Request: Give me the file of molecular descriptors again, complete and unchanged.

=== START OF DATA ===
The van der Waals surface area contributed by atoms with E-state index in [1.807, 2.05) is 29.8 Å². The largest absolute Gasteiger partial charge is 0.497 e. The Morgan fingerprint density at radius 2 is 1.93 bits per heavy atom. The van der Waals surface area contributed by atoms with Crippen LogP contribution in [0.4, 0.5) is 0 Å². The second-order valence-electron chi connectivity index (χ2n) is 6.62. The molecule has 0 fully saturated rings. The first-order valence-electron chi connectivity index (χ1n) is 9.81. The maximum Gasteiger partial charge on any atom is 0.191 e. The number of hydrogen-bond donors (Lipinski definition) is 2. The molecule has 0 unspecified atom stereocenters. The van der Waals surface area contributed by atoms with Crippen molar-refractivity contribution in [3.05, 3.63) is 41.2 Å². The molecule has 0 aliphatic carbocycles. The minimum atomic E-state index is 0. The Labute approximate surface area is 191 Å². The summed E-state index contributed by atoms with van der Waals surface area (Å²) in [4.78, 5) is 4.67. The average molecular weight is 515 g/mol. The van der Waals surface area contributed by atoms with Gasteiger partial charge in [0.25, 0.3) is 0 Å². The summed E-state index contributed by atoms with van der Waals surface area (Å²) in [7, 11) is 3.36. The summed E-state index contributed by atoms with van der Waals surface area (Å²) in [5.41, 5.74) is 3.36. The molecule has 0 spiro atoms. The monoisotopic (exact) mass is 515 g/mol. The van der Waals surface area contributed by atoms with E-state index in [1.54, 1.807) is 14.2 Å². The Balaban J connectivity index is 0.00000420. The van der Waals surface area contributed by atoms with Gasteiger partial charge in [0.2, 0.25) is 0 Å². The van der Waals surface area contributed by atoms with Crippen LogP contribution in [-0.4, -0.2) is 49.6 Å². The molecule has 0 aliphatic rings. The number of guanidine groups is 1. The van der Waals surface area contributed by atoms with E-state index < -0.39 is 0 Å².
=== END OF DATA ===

The van der Waals surface area contributed by atoms with E-state index in [1.807, 2.05) is 29.8 Å². The largest absolute Gasteiger partial charge is 0.497 e. The Morgan fingerprint density at radius 2 is 1.93 bits per heavy atom. The van der Waals surface area contributed by atoms with Crippen LogP contribution in [0.4, 0.5) is 0 Å². The second-order valence-electron chi connectivity index (χ2n) is 6.62. The molecule has 0 fully saturated rings. The first-order valence-electron chi connectivity index (χ1n) is 9.81. The maximum Gasteiger partial charge on any atom is 0.191 e. The number of hydrogen-bond donors (Lipinski definition) is 2. The molecule has 0 unspecified atom stereocenters. The van der Waals surface area contributed by atoms with Crippen molar-refractivity contribution in [3.05, 3.63) is 41.2 Å². The molecule has 0 aliphatic carbocycles. The minimum atomic E-state index is 0. The Labute approximate surface area is 191 Å². The summed E-state index contributed by atoms with van der Waals surface area (Å²) in [4.78, 5) is 4.67. The average molecular weight is 515 g/mol. The van der Waals surface area contributed by atoms with Gasteiger partial charge in [0.25, 0.3) is 0 Å². The summed E-state index contributed by atoms with van der Waals surface area (Å²) in [7, 11) is 3.36. The summed E-state index contributed by atoms with van der Waals surface area (Å²) in [5.41, 5.74) is 3.36. The molecule has 0 spiro atoms. The monoisotopic (exact) mass is 515 g/mol. The van der Waals surface area contributed by atoms with E-state index in [1.54, 1.807) is 14.2 Å². The Balaban J connectivity index is 0.00000420. The van der Waals surface area contributed by atoms with Gasteiger partial charge in [0.2, 0.25) is 0 Å². The van der Waals surface area contributed by atoms with Crippen LogP contribution in [-0.4, -0.2) is 49.6 Å². The molecule has 0 aliphatic rings. The number of guanidine groups is 1. The van der Waals surface area contributed by atoms with E-state index < -0.39 is 0 Å².